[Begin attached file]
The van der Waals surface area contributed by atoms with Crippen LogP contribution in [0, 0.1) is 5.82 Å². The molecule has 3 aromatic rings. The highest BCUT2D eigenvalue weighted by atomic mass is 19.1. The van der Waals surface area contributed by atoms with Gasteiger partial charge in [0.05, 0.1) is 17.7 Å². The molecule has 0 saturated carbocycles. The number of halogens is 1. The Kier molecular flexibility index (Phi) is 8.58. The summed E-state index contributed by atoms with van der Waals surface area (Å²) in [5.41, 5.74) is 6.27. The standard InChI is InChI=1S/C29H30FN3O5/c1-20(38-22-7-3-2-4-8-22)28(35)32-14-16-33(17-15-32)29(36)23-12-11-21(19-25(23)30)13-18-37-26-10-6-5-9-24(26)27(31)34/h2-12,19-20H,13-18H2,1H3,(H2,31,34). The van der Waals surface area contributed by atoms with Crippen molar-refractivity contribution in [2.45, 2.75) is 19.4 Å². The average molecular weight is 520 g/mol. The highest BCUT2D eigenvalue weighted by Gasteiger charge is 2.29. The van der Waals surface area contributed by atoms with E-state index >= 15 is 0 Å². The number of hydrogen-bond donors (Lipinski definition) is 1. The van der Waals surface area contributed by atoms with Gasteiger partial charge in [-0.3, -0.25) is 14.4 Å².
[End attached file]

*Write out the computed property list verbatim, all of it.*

The van der Waals surface area contributed by atoms with Crippen LogP contribution in [0, 0.1) is 5.82 Å². The molecule has 3 aromatic rings. The highest BCUT2D eigenvalue weighted by atomic mass is 19.1. The van der Waals surface area contributed by atoms with Gasteiger partial charge in [0.05, 0.1) is 17.7 Å². The molecule has 0 saturated carbocycles. The number of halogens is 1. The Kier molecular flexibility index (Phi) is 8.58. The summed E-state index contributed by atoms with van der Waals surface area (Å²) in [5.41, 5.74) is 6.27. The standard InChI is InChI=1S/C29H30FN3O5/c1-20(38-22-7-3-2-4-8-22)28(35)32-14-16-33(17-15-32)29(36)23-12-11-21(19-25(23)30)13-18-37-26-10-6-5-9-24(26)27(31)34/h2-12,19-20H,13-18H2,1H3,(H2,31,34). The van der Waals surface area contributed by atoms with Crippen molar-refractivity contribution in [2.45, 2.75) is 19.4 Å². The average molecular weight is 520 g/mol. The highest BCUT2D eigenvalue weighted by Gasteiger charge is 2.29. The van der Waals surface area contributed by atoms with E-state index >= 15 is 0 Å². The number of hydrogen-bond donors (Lipinski definition) is 1. The van der Waals surface area contributed by atoms with Gasteiger partial charge in [-0.3, -0.25) is 14.4 Å².